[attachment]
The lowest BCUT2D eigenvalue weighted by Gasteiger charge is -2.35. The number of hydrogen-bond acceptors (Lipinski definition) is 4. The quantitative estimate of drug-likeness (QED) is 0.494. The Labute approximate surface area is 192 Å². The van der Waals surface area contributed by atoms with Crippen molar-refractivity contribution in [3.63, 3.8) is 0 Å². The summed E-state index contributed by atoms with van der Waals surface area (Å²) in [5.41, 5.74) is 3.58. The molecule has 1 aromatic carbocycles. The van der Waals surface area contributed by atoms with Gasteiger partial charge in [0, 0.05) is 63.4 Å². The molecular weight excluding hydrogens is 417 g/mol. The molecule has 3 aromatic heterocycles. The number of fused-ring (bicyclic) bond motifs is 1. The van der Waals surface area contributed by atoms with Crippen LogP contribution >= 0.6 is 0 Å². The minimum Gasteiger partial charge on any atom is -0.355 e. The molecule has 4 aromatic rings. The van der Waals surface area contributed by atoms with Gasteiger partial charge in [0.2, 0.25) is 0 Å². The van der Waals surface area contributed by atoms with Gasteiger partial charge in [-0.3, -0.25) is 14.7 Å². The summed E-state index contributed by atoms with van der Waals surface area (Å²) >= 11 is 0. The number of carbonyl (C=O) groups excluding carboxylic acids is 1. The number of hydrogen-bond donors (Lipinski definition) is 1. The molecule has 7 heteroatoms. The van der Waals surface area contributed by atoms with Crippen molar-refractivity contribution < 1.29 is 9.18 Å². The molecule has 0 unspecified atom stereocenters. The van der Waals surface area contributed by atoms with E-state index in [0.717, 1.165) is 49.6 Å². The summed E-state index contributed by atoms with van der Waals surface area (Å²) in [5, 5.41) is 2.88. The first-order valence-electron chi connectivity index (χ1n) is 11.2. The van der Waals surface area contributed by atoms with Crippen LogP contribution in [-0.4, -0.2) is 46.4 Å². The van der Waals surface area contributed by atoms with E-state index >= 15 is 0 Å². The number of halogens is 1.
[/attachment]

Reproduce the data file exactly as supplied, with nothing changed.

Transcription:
The lowest BCUT2D eigenvalue weighted by Gasteiger charge is -2.35. The number of hydrogen-bond acceptors (Lipinski definition) is 4. The quantitative estimate of drug-likeness (QED) is 0.494. The Labute approximate surface area is 192 Å². The van der Waals surface area contributed by atoms with Crippen molar-refractivity contribution in [3.63, 3.8) is 0 Å². The summed E-state index contributed by atoms with van der Waals surface area (Å²) in [5.41, 5.74) is 3.58. The molecule has 1 aromatic carbocycles. The van der Waals surface area contributed by atoms with Gasteiger partial charge in [0, 0.05) is 63.4 Å². The molecular weight excluding hydrogens is 417 g/mol. The molecule has 3 aromatic heterocycles. The number of fused-ring (bicyclic) bond motifs is 1. The van der Waals surface area contributed by atoms with Crippen LogP contribution >= 0.6 is 0 Å². The minimum Gasteiger partial charge on any atom is -0.355 e. The molecule has 4 aromatic rings. The van der Waals surface area contributed by atoms with Gasteiger partial charge in [0.2, 0.25) is 0 Å². The van der Waals surface area contributed by atoms with Gasteiger partial charge in [-0.3, -0.25) is 14.7 Å². The summed E-state index contributed by atoms with van der Waals surface area (Å²) >= 11 is 0. The number of carbonyl (C=O) groups excluding carboxylic acids is 1. The number of hydrogen-bond donors (Lipinski definition) is 1. The molecule has 7 heteroatoms. The van der Waals surface area contributed by atoms with Crippen molar-refractivity contribution < 1.29 is 9.18 Å². The molecule has 0 unspecified atom stereocenters. The van der Waals surface area contributed by atoms with E-state index in [0.717, 1.165) is 49.6 Å². The summed E-state index contributed by atoms with van der Waals surface area (Å²) in [5, 5.41) is 2.88. The first-order valence-electron chi connectivity index (χ1n) is 11.2. The van der Waals surface area contributed by atoms with Crippen LogP contribution in [-0.4, -0.2) is 46.4 Å². The van der Waals surface area contributed by atoms with E-state index >= 15 is 0 Å². The number of halogens is 1.